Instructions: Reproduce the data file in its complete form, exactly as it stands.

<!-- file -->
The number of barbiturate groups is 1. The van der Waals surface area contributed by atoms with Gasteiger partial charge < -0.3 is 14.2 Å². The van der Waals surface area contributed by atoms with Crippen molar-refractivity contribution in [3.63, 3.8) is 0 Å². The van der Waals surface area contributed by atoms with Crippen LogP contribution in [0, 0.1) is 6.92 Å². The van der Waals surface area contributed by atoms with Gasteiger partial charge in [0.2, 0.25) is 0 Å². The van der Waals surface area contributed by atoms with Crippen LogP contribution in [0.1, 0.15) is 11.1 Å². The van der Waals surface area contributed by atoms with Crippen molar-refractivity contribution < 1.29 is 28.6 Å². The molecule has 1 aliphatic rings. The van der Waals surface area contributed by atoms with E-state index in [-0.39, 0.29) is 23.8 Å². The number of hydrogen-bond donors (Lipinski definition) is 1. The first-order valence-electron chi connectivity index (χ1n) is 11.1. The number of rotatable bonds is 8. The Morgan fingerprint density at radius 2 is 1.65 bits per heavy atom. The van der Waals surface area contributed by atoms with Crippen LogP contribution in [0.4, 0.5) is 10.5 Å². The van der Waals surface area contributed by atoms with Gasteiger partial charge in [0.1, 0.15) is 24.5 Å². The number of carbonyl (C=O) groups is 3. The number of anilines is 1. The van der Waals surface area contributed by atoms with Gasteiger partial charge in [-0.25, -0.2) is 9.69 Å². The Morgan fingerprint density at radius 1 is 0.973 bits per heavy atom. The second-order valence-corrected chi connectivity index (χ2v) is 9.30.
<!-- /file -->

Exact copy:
The number of barbiturate groups is 1. The van der Waals surface area contributed by atoms with Gasteiger partial charge < -0.3 is 14.2 Å². The van der Waals surface area contributed by atoms with Crippen molar-refractivity contribution in [3.63, 3.8) is 0 Å². The van der Waals surface area contributed by atoms with Crippen LogP contribution in [0, 0.1) is 6.92 Å². The van der Waals surface area contributed by atoms with Gasteiger partial charge in [0.2, 0.25) is 0 Å². The van der Waals surface area contributed by atoms with Crippen LogP contribution in [0.1, 0.15) is 11.1 Å². The van der Waals surface area contributed by atoms with Crippen molar-refractivity contribution < 1.29 is 28.6 Å². The molecule has 1 aliphatic rings. The van der Waals surface area contributed by atoms with E-state index in [-0.39, 0.29) is 23.8 Å². The number of hydrogen-bond donors (Lipinski definition) is 1. The first-order valence-electron chi connectivity index (χ1n) is 11.1. The number of rotatable bonds is 8. The Morgan fingerprint density at radius 2 is 1.65 bits per heavy atom. The van der Waals surface area contributed by atoms with Crippen LogP contribution in [0.4, 0.5) is 10.5 Å². The van der Waals surface area contributed by atoms with Gasteiger partial charge in [0.1, 0.15) is 24.5 Å². The number of carbonyl (C=O) groups is 3. The number of anilines is 1. The van der Waals surface area contributed by atoms with Gasteiger partial charge in [-0.25, -0.2) is 9.69 Å². The Morgan fingerprint density at radius 1 is 0.973 bits per heavy atom. The second-order valence-corrected chi connectivity index (χ2v) is 9.30.